Tuesday, 26 November 2019
Hear the words ‘America First’, ‘fake news’ and ‘agents of influence’, we would probably think of Donald Trump’s presidential campaign slogan, the pernicious spread of disinformation via traditional news outlets and social media, and Russian interference in the US presidential election. To Ian Fleming, these phrases would have meant one thing – the British campaign, led by William Stephenson, to bring the United States into the Second World. In his new book, Henry Hemming reveals the full story of MI6’s head of station in New York and his audacious campaign, which till now has only partially been told.
By June 1940, Britain was in trouble. France had fallen to the German forces as thousands of allied soldiers were evacuated from the beaches of Dunkirk. Merchant shipping, carrying vital supplies to the country across the Atlantic, faced constant threat from U-boat attack, and a German invasion of Britain seemed imminent. Winston Churchill knew that Britain would not win the war without America’s help. President Roosevelt was sympathetic to the cause, but his hands were tied; America was officially neutral and its population heavily anti-interventionist. Britain somehow had to overcome public opinion and break down powerful lobby groups. One man, MI6’s agent in New York, recognised that it had to be done by any means necessary.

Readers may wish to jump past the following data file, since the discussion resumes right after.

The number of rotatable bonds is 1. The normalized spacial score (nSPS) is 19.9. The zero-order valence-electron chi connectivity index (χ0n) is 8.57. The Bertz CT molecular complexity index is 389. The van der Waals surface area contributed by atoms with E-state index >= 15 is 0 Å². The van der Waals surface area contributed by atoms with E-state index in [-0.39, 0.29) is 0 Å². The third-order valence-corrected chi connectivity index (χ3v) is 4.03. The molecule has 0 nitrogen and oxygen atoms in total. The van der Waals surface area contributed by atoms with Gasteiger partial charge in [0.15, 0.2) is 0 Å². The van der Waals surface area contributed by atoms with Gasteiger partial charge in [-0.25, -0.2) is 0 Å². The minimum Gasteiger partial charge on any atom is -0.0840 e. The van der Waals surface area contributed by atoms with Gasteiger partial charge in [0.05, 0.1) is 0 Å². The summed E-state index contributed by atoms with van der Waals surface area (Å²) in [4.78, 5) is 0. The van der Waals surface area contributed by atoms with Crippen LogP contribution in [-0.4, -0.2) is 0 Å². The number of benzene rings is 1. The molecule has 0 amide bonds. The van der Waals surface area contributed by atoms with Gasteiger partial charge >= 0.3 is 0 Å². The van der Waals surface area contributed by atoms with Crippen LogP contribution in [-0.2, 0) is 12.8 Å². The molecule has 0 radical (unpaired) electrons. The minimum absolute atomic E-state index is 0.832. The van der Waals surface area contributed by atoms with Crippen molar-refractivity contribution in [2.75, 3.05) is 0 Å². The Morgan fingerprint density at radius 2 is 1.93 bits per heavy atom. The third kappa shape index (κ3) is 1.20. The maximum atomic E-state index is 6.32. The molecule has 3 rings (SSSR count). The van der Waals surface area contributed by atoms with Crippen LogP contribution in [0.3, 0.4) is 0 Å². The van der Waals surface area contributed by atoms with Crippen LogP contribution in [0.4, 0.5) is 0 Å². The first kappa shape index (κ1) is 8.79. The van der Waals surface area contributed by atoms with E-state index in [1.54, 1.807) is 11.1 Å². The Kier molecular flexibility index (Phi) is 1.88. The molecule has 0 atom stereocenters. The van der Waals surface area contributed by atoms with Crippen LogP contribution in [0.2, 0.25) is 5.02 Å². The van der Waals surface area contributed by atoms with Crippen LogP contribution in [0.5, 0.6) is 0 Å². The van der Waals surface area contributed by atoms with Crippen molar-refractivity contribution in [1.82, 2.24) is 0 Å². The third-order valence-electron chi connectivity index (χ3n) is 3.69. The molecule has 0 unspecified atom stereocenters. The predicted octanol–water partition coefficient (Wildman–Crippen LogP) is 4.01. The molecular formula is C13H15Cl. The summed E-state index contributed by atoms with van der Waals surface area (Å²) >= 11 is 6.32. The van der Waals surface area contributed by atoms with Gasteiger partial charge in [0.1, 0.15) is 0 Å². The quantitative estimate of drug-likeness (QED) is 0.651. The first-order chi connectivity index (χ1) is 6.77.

William Stephenson, a Canadian businessman and unlikely-looking spymaster, having brought himself to the attention of ‘C’, the head of MI6, was appointed to run an influence campaign in America. The work began uncertainly, but soon Stephenson knew what he had to do and in time built up an organisation – eventually given the cover name ‘British Security Coordination’ – that occupied an entire floor of New York’s Rockefeller Center.